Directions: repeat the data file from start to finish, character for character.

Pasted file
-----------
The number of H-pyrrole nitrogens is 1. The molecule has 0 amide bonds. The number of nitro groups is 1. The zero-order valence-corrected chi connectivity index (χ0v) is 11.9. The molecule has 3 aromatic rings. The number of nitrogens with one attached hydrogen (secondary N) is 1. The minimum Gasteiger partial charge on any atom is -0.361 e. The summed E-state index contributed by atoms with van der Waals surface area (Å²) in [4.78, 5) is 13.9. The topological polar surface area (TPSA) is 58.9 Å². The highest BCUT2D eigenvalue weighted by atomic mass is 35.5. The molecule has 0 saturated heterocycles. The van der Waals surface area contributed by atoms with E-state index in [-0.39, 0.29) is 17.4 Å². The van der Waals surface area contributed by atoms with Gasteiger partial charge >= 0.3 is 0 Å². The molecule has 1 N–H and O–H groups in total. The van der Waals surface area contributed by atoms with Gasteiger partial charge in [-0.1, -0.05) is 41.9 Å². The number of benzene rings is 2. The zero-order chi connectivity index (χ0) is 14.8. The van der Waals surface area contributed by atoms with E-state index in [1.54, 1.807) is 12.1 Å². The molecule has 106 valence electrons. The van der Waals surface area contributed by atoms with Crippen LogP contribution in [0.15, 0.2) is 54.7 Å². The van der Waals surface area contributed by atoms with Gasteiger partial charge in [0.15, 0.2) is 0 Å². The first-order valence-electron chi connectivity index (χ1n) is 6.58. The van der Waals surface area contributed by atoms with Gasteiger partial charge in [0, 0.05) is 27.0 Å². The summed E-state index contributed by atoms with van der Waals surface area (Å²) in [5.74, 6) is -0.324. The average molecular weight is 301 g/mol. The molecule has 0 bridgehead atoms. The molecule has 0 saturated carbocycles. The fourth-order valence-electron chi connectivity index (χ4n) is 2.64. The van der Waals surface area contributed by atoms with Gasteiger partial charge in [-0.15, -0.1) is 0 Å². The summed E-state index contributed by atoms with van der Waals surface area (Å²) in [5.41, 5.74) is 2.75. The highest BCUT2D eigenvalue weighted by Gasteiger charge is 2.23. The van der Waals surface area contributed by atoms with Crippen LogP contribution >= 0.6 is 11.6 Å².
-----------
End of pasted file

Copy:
The number of H-pyrrole nitrogens is 1. The molecule has 0 amide bonds. The number of nitro groups is 1. The zero-order valence-corrected chi connectivity index (χ0v) is 11.9. The molecule has 3 aromatic rings. The number of nitrogens with one attached hydrogen (secondary N) is 1. The minimum Gasteiger partial charge on any atom is -0.361 e. The summed E-state index contributed by atoms with van der Waals surface area (Å²) in [4.78, 5) is 13.9. The topological polar surface area (TPSA) is 58.9 Å². The highest BCUT2D eigenvalue weighted by atomic mass is 35.5. The molecule has 0 saturated heterocycles. The van der Waals surface area contributed by atoms with E-state index in [-0.39, 0.29) is 17.4 Å². The van der Waals surface area contributed by atoms with Gasteiger partial charge >= 0.3 is 0 Å². The molecule has 1 N–H and O–H groups in total. The van der Waals surface area contributed by atoms with Gasteiger partial charge in [-0.1, -0.05) is 41.9 Å². The number of benzene rings is 2. The zero-order chi connectivity index (χ0) is 14.8. The van der Waals surface area contributed by atoms with E-state index in [1.54, 1.807) is 12.1 Å². The molecule has 106 valence electrons. The van der Waals surface area contributed by atoms with Crippen LogP contribution in [0.15, 0.2) is 54.7 Å². The van der Waals surface area contributed by atoms with Gasteiger partial charge in [0.15, 0.2) is 0 Å². The first-order valence-electron chi connectivity index (χ1n) is 6.58. The van der Waals surface area contributed by atoms with Gasteiger partial charge in [0, 0.05) is 27.0 Å². The summed E-state index contributed by atoms with van der Waals surface area (Å²) in [5.74, 6) is -0.324. The average molecular weight is 301 g/mol. The molecule has 0 bridgehead atoms. The molecule has 0 saturated carbocycles. The fourth-order valence-electron chi connectivity index (χ4n) is 2.64. The van der Waals surface area contributed by atoms with Gasteiger partial charge in [-0.15, -0.1) is 0 Å². The summed E-state index contributed by atoms with van der Waals surface area (Å²) in [5.41, 5.74) is 2.75. The highest BCUT2D eigenvalue weighted by Gasteiger charge is 2.23. The van der Waals surface area contributed by atoms with Crippen LogP contribution >= 0.6 is 11.6 Å².